Immunopositive vessels were expressed as mean number of vessels
per field. All data was collected from single sections taken
through the central region of the infarct.
Statistical analysis. Statistical analyses for continuous data
were performed using a one-way analysis of variance followed by
a multiple comparison procedure (Bonferroni post-hoc test). All
data are expressed as mean±S.E.M. P<0.05 was considered
Changes of counts of WBC. Counts of the peripheral white
blood cells in cold irritation group and MCAO group
increased at 1 and 3 days after ischemia. There were
significantly different compared with normal group (*P<0.05,
**P<0.01). But there were not significantly different
compared between cold irritation group and MCAO group(P>0.05)(Table
Expression of ICAM-1 in CA1 region of hippocampus.
Expression of ICAM-1 in CA1 region of hippocampus increased
at 1, 3, and 5 days after ischemia in cold irritation group
and MCAO group. The optical density mean (OD Mean) were
significantly different compared with normal group (*P<0.05,
**P<0.01). But there were not significantly different
compared between cold irritation group and MCAO group(P>0.05)
(Table 2, Figure 1).
Expression of IL-1 in CA1 region of hippocampus. Expression
of IL-1 in CA1 region of hippocampus increased at 3 and 5
days after ischemia, but not at 1 day in cold irritation
group and MCAO group.The optical density means (OD Mean)
were significantly different compared with normal group
(*P<0.05, **P<0.01). But there were not significantly
different compared between cold irritation group and MCAO
group(P>0.05) (Table 3, Figure 2).
Vascular pathology of the hippocampus at electron microscope.
Vascular pathology of the hippocampus at electron microscope
levels showed that there was inflammation infiltration
in brain microvessel at 1, 3 and 5 days, and there was a
great deal of inflammation infiltration at 3 days. There
were angiostegnosis, swelling of endothelial cell
mitochondria and micrangium periphery astrocyte cellular
Hypothermia is an neuroprotective factor against cerebral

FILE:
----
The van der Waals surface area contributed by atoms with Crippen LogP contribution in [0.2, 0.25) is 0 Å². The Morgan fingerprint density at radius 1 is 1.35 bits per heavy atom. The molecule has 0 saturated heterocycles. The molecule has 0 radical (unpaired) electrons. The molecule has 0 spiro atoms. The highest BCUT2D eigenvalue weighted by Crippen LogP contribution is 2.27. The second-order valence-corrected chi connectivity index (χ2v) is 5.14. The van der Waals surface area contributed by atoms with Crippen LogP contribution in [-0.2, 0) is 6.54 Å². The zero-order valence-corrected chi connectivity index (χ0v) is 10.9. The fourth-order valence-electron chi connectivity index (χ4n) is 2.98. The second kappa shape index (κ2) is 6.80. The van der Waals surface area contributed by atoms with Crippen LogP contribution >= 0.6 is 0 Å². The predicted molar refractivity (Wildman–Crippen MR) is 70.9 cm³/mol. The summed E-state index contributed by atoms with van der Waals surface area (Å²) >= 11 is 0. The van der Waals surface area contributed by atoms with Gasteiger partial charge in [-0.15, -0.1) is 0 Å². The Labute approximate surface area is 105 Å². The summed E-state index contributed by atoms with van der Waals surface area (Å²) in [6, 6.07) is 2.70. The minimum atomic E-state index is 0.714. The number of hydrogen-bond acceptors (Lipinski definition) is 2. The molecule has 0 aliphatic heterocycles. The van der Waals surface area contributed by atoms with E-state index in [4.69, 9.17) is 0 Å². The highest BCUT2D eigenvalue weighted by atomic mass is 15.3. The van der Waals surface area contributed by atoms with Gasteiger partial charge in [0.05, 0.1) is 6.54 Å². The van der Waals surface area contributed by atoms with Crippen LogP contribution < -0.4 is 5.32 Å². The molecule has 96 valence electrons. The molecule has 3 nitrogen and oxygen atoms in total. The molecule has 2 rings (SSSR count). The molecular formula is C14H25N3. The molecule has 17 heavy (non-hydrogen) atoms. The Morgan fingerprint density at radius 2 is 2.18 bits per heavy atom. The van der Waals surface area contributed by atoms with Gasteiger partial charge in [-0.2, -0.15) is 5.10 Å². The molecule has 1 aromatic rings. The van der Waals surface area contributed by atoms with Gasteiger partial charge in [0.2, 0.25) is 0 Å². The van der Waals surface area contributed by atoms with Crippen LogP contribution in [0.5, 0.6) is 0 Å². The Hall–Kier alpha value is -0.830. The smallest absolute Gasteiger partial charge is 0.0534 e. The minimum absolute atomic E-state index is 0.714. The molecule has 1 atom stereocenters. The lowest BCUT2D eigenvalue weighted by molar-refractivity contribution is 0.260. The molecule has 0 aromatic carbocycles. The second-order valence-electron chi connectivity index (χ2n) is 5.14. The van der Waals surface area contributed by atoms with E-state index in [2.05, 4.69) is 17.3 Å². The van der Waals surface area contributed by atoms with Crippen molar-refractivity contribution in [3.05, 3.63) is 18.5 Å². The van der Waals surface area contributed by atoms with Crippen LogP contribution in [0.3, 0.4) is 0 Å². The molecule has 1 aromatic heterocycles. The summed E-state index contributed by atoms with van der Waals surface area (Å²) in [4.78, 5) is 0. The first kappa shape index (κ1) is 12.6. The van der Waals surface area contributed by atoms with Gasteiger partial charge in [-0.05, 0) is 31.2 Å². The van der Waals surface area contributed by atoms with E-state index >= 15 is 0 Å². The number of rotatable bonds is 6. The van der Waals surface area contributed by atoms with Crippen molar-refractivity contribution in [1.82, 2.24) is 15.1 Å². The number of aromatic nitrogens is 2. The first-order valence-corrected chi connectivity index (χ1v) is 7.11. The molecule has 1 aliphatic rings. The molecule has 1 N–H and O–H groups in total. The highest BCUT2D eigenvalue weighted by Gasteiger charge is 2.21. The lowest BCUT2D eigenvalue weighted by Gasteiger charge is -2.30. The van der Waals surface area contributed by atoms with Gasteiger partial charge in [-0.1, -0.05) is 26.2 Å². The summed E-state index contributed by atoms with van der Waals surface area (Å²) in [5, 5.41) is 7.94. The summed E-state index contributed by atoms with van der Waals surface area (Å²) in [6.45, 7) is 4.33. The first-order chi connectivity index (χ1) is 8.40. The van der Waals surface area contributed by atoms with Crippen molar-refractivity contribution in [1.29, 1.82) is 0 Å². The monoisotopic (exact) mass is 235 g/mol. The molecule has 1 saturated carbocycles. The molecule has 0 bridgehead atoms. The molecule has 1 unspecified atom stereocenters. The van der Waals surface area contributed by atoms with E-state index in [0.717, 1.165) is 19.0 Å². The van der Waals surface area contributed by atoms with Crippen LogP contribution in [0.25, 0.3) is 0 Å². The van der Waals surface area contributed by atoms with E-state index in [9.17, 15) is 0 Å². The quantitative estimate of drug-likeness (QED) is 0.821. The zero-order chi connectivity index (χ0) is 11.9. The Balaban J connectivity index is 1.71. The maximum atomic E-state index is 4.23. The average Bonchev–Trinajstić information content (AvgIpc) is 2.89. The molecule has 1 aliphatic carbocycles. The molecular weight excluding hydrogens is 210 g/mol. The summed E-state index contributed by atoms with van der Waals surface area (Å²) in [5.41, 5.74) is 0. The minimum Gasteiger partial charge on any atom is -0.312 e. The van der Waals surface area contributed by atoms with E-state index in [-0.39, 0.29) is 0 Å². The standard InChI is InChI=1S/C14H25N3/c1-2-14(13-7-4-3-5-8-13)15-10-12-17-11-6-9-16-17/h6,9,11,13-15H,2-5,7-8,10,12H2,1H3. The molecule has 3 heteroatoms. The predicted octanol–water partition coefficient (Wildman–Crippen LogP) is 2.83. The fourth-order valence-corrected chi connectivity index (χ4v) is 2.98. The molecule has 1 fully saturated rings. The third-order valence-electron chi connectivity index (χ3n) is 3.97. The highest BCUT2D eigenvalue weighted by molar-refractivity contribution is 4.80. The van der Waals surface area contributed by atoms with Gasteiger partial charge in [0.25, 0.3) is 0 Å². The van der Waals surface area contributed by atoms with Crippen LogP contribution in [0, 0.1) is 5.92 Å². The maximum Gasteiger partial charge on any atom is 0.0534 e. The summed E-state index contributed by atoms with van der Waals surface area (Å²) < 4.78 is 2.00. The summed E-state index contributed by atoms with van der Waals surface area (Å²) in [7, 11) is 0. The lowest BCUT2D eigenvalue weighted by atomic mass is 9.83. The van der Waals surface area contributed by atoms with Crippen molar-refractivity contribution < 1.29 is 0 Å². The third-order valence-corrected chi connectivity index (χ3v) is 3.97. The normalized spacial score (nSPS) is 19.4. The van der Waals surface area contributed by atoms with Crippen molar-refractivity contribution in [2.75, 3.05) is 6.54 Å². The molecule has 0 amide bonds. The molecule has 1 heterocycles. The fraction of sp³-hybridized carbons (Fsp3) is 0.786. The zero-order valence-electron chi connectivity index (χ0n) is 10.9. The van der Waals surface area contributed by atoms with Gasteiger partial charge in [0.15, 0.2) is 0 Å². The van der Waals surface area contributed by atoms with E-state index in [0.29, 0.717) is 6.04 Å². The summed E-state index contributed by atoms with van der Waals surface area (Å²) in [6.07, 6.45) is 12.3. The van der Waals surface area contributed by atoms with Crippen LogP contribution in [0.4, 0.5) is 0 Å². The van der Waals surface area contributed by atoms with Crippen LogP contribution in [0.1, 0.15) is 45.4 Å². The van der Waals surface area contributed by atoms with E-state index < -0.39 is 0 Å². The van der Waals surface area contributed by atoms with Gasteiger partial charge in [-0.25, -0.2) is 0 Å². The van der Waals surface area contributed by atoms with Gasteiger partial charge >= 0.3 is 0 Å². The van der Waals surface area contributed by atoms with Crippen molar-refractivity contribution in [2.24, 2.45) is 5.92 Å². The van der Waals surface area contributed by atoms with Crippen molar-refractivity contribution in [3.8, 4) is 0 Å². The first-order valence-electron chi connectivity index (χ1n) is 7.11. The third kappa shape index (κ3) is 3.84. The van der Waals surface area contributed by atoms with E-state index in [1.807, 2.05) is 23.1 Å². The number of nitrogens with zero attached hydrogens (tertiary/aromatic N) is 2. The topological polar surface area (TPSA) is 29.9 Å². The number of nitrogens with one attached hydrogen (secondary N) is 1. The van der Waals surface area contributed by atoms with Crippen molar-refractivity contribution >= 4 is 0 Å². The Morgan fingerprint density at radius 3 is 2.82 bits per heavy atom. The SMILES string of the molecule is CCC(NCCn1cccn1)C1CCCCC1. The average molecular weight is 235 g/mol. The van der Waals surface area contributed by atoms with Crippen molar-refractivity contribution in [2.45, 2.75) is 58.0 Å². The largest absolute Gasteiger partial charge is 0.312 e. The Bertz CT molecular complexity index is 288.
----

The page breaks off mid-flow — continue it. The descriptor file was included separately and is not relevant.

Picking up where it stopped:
ischemic injury. This study showed that cold irritation can
increase positive expression of ICAM-1 in brain vessels at 1, 3,
and 5 days, and increase positive expression of interleukin-1(IL-1)
at 3 and 5 days. Vascular pathology of the hippocampus at
electron microscope levels showed that there were a great deal
of inflammation infiltration in brain microvessels at 1, 3 and 5
Leukocyte adhesion to endothelium is necessary for initiation of
the peripheral immune response. Once activated, leukocytes bind
to endothelial ICAM-1 through their CD11/CD18 leukointegrin.
ICAM-1 constitutively expressed at low level on vascular
endothelium, but during the progress of ischemic insult and
subsequent reperfusion, ICAM-1 has been shown to be dramatically
upregulated in brain microvasculature.10-14 ICAM-1 mRNA has been
detected at 1 h post-ischemia, reaching peak levels at 10 h
after reperfusion.15,16 Several studies have now shown that
antagonists to adhesion molecules effectively reduce reperfusion
injury after MCAO.17,18 Additionally, ICAM-1-deficient mice have
been shown to be resistant to cerebral ischemic injury.19,20
Recently, Mabuchi and colleagues conducted a study which showed
that microglia and macrophages, with their IL-1L production,
contributed significantly to the expansion of infarct following
focal cerebral ischemia in rats.21
We explored the effect of cold irritation on the number of
peripheral white blood cell and the protein expression of
ICAM-1, IL-1ƒÀ in brain tissue of rats. Results indicated that
cold irrittaion can lead to neuron damage, increase endothelial
adhesion molecule expression and enhance leukocyte infiltration
in brain of rats. The mechanism of neuron damage may be related
to the activation of inflammation reaction induced by cold
We are thankful to Mr. Congshun Song and Mr. Pengwen Wan for
their help in experiment and manuscript preparation. This work
was supported by the National Key Basic Research Program of
China(973 Grant No:2003CB517104)